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Love love love this water.

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This is a reconstructed tall ship that was anchored in the marina. I believe it is now used for movies.

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The crystal clear waters of White Bay on the Island of Jost Van Dyke as seen from the deck of a sailboat. The perfect Caribbean water and immaculate white sand lures thirsty sailors from all over. Just jump overboard, and swim to shore and you will find yourself at the world Famous Soggy Dollar Bar, which got its name for obvious reasons.

** This image is available as a limited edition fine art print **

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Our trusty crew, with Captain Paul at the wheel. 

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The Steele Point Estate occupies the entire western peninsula of Tortola. You can rent it, but I think you need to be the kind of person who has a helicopter on their boat.

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Looking out toward the Island of St. Thomas, in the USVI. If you look closely you can see that its by far the most populated of all the Virgin Islands. I believe Captain Paul called it the Manhattan of the Caribbean. Taken from White Bay on Jost Van Dyke.

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Me doing a little snorkeling off of a little island that I forget the name of.

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Sopers Hole. Spent a lot of evenings here eating dinner.

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The only rainy day of the trip. Made for some beautiful views though.

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At the shores of Cappoons Bay sits Bomba's Shack. This little surf shack is definitely one of a kind. Its been built out of driftwood and anything else that has washed ashore that can be used as construction material. Bomba has quite a reputation on the island. His parties are notorious, especially during a full moon. This place is definitely not meant for the kids!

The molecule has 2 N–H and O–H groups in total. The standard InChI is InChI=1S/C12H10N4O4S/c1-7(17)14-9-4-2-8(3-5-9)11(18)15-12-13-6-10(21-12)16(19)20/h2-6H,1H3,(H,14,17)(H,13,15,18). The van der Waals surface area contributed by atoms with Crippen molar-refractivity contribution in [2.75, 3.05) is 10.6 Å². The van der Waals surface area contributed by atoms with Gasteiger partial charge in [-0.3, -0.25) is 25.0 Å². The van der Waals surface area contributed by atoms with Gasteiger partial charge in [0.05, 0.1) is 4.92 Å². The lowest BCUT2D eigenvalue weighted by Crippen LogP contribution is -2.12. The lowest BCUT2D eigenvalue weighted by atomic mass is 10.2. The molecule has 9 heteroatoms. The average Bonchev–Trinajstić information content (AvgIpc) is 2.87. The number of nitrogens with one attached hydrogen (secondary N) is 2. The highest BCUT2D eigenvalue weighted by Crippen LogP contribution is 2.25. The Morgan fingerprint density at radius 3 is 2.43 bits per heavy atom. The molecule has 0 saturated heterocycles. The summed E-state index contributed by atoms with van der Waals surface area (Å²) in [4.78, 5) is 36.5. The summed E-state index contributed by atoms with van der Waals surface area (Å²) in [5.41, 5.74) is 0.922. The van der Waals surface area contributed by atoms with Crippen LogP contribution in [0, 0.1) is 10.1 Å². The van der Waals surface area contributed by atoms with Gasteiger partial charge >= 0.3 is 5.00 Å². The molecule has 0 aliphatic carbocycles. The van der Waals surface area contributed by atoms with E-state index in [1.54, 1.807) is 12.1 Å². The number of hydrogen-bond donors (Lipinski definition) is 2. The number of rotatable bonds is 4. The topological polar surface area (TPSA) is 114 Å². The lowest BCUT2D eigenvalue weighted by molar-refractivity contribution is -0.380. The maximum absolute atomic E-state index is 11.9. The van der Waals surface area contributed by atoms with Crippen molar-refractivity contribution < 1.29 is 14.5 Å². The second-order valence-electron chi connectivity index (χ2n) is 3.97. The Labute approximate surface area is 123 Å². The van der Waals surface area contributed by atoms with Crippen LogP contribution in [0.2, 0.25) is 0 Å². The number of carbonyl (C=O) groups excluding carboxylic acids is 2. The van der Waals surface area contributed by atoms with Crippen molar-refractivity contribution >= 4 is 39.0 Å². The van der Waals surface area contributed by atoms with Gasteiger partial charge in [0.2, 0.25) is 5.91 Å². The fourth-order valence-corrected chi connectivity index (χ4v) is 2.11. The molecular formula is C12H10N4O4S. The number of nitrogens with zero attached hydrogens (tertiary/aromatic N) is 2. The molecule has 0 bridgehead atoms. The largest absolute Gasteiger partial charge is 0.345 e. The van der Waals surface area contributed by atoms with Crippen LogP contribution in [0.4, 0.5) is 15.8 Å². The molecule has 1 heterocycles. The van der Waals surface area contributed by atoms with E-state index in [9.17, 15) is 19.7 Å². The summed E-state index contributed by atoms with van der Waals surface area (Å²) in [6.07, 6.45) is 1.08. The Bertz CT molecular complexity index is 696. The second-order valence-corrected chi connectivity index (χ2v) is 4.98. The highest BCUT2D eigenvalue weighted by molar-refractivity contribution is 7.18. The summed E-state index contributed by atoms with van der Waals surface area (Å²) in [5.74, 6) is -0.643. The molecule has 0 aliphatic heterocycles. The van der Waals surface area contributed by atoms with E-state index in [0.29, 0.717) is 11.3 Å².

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A panoramic view of the front of Bomba's Shack. If you're there for a full moon party, be careful when you're offered the "tea"

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Bomba's Shack has to be the most colorful "building" on the island. So many funny things to take photos of.

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Like I said. Don't bring your kids.

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More of Bomba's Shack.

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They don't make them like this around here. But I wish they did.

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Hanging out with some of the locals.

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It was raining and I cant sit still for long. I'll chase pretty much anything around with my camera!

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Full moon over Tortola. Such a beautiful night. 

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Looking towards the west end of Tortola under the full moon. The Island of St. John is to the left. Over half of St. John is part of Virgin Islands National Park, which is why you see almost no lights.

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A beautiful day at Cane Garden Bay. 

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A wave rolls to shore at smugglers cove in the late afternoon light.

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It's always fun to watch pelicans fish. This one had just spotted a fish and was making an abrupt turn to go after it.

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The shadows of a palm tree on the beach at Cane Garden Bay.

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A brown booby was out fishing amongst the pelicans as well

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On my last night of the trip I walked around Soper's Hole for a bit photographing the buildings which are all painted quintessentially caribbean. 

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Last photo I took on my trip. I already miss this place!

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On a plane again, headed back to the snowy mountains. It was a great trip, and wonderful to be out of the snow for a while!